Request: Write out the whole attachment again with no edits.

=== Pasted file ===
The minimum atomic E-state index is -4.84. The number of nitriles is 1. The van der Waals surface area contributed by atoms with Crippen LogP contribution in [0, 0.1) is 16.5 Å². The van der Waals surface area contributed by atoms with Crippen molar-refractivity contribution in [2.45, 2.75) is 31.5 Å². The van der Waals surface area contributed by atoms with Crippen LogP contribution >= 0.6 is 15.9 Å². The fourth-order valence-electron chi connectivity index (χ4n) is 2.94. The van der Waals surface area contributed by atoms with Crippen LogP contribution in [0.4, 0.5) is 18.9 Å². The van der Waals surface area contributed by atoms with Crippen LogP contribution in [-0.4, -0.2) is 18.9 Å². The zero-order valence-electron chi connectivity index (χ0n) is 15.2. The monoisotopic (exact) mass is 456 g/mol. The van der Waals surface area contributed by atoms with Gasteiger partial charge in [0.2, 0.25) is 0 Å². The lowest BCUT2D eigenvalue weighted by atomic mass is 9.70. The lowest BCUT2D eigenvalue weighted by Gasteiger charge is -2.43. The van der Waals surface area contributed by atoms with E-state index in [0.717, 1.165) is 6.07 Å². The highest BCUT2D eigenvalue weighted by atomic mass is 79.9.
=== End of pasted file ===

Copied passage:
The minimum atomic E-state index is -4.84. The number of nitriles is 1. The van der Waals surface area contributed by atoms with Crippen LogP contribution in [0, 0.1) is 16.5 Å². The van der Waals surface area contributed by atoms with Crippen molar-refractivity contribution in [2.45, 2.75) is 31.5 Å². The van der Waals surface area contributed by atoms with Crippen LogP contribution >= 0.6 is 15.9 Å². The fourth-order valence-electron chi connectivity index (χ4n) is 2.94. The van der Waals surface area contributed by atoms with Crippen LogP contribution in [0.4, 0.5) is 18.9 Å². The van der Waals surface area contributed by atoms with Crippen LogP contribution in [-0.4, -0.2) is 18.9 Å². The zero-order valence-electron chi connectivity index (χ0n) is 15.2. The monoisotopic (exact) mass is 456 g/mol. The van der Waals surface area contributed by atoms with Gasteiger partial charge in [0.2, 0.25) is 0 Å². The lowest BCUT2D eigenvalue weighted by atomic mass is 9.70. The lowest BCUT2D eigenvalue weighted by Gasteiger charge is -2.43. The van der Waals surface area contributed by atoms with E-state index in [0.717, 1.165) is 6.07 Å². The highest BCUT2D eigenvalue weighted by atomic mass is 79.9.